Each month, our team of social experts dig through the trenches of the internet to find the biggest, best and most important news coming out of the social platforms we and our clients use daily.
Facebook has recruited dozens of writers to launch its newsletter product, Bulletin, a challenger to the popular (and controversial) platform Substack. Readers can discover, subscribe and support newsletters on topics like science, fashion, sports and finance—but not politics. Facebook hopes to avoid divisive subjects and has not yet made Bulletin available for creators outside its selected group. Eventually, Bulletin may expand to more independent creators, allowing them to earn revenue by building paying fan bases.
What it means for brands: Bulletin, Substack and other newsletter platforms have the potential to change the way people consume news, continuing the shift away from established outlets and perhaps opening up new opportunities to partner with journalists and creators.
In a recent study with neuroanalytics firm Neuro-Insight, TikTok uncovered that its ads may be more memorable than ads on other platforms—even Broadcast TV. The study found that TikTok ads were 44% more likeable and had 15% more engagement than other social platforms. The hypothesis from the data is that the full screen, immersive experience, paired with TikTok’s targeting and For You page algorithm, allows for a promoted TikTok clip to have a stronger mental response and brand recall.
What it means for brands: While TikTok ads can satisfy many KPIs, brands that are looking for more awareness and brand recall-based KPIs should consider TikTok in their media mix.
TikTok has launched a new ad format called Spark ads, which allows brands to tap into content creators in a more efficient way. These ads are essentially sponsored posts of content influencers are already creating. For instance, if a creator posts a video about their favorite face cream, that face cream brand can reach out to the creator and repurpose their clip in an ad. In simpler terms: It’s boosting organic content and converting it to In-Feed or TopView Ads, utilizing TikTok’s robust targeting capabilities.
What it means for brands: Brands could leverage TikTok content without having to make an investment in creative, allowing them to test and learn with the platform and targeting approach. This all hinges on creators making that organic content for brands to use. It could also allow brands to take a more authentic testimonial approach, showing real, un-paid, influencer-like responses to their product.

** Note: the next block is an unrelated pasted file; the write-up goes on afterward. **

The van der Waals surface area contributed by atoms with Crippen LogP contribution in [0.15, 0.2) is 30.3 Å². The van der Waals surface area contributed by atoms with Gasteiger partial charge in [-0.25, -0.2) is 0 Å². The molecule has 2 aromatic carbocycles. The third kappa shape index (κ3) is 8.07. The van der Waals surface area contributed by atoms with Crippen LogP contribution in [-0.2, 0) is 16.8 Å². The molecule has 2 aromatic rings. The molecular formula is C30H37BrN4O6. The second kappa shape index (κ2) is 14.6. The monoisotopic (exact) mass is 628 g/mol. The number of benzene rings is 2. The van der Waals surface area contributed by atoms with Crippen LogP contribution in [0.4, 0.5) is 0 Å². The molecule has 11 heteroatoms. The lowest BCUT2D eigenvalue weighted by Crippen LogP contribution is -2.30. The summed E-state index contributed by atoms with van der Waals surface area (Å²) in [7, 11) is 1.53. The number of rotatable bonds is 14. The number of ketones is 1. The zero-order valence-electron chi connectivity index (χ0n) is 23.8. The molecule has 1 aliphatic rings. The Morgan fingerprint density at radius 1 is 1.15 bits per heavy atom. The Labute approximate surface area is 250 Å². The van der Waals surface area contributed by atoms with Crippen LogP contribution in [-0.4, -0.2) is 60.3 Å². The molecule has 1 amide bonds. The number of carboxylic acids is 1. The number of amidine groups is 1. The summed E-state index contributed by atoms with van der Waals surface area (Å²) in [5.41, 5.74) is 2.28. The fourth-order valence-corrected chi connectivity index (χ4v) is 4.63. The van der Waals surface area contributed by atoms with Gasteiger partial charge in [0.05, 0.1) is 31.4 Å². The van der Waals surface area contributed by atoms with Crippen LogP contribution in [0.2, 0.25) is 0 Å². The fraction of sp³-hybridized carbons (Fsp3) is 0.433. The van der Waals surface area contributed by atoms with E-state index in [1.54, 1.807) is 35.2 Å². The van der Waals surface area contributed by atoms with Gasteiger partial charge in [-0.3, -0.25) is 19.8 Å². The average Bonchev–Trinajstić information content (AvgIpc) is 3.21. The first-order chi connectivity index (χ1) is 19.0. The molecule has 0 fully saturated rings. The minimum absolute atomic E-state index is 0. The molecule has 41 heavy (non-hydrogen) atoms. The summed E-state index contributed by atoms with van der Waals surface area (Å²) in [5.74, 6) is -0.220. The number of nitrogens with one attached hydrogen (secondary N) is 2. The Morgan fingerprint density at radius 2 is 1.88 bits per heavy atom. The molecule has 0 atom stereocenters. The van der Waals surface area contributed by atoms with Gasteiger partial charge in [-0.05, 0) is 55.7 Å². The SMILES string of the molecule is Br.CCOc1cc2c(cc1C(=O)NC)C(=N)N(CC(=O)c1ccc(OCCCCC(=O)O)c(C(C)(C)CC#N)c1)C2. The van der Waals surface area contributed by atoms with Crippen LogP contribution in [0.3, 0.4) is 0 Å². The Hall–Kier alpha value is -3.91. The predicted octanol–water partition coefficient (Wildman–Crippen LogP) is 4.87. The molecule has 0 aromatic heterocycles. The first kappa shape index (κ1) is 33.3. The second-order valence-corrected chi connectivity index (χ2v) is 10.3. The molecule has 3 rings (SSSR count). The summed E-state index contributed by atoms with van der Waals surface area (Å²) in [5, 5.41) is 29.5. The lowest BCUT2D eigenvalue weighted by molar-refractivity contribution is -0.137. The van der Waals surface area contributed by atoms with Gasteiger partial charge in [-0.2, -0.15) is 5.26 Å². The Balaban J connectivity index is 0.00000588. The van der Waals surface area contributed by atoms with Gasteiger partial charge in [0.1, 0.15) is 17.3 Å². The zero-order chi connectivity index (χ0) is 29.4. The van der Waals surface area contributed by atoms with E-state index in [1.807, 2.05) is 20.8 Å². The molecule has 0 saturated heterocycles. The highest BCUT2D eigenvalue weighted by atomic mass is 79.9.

Now everyone on Instagram can save Stories drafts that last for one week before disappearing. Previously, the only way to save in-progress Stories was to download them or use a third-party app—neither of which was a great solution for preserving tags, location stickers and other native features. This update will make the Stories creation process more convenient and allow users to spend more time crafting the perfect content over seven days. To save a draft, simply go to exit while composing a Story and find the new option on the “Discard edits?” screen.
What it means for brands: Although drafts of Stories don’t last forever, being able to access them for a week could make things easier for social media managers who prefer to create or upload content in batches and then publish different pieces at optimal times.
Not every social media platform needs an ephemeral posting option, as Twitter has learned with the flop of Fleets. This functionality is expiring permanently, and the bar at the top of the Twitter app will instead feature Spaces—social audio rooms, another trend taking off among major platforms. Will Spaces stick around or be another fleeting attempt to keep up? Time will tell.
What it means for brands: Fleets allowed users to share full-screen media for the first time, and Twitter was testing new vertical ad formats there. Although Fleets is disappearing, Twitter is looking to bring back some of those composer options. Keep an eye out.
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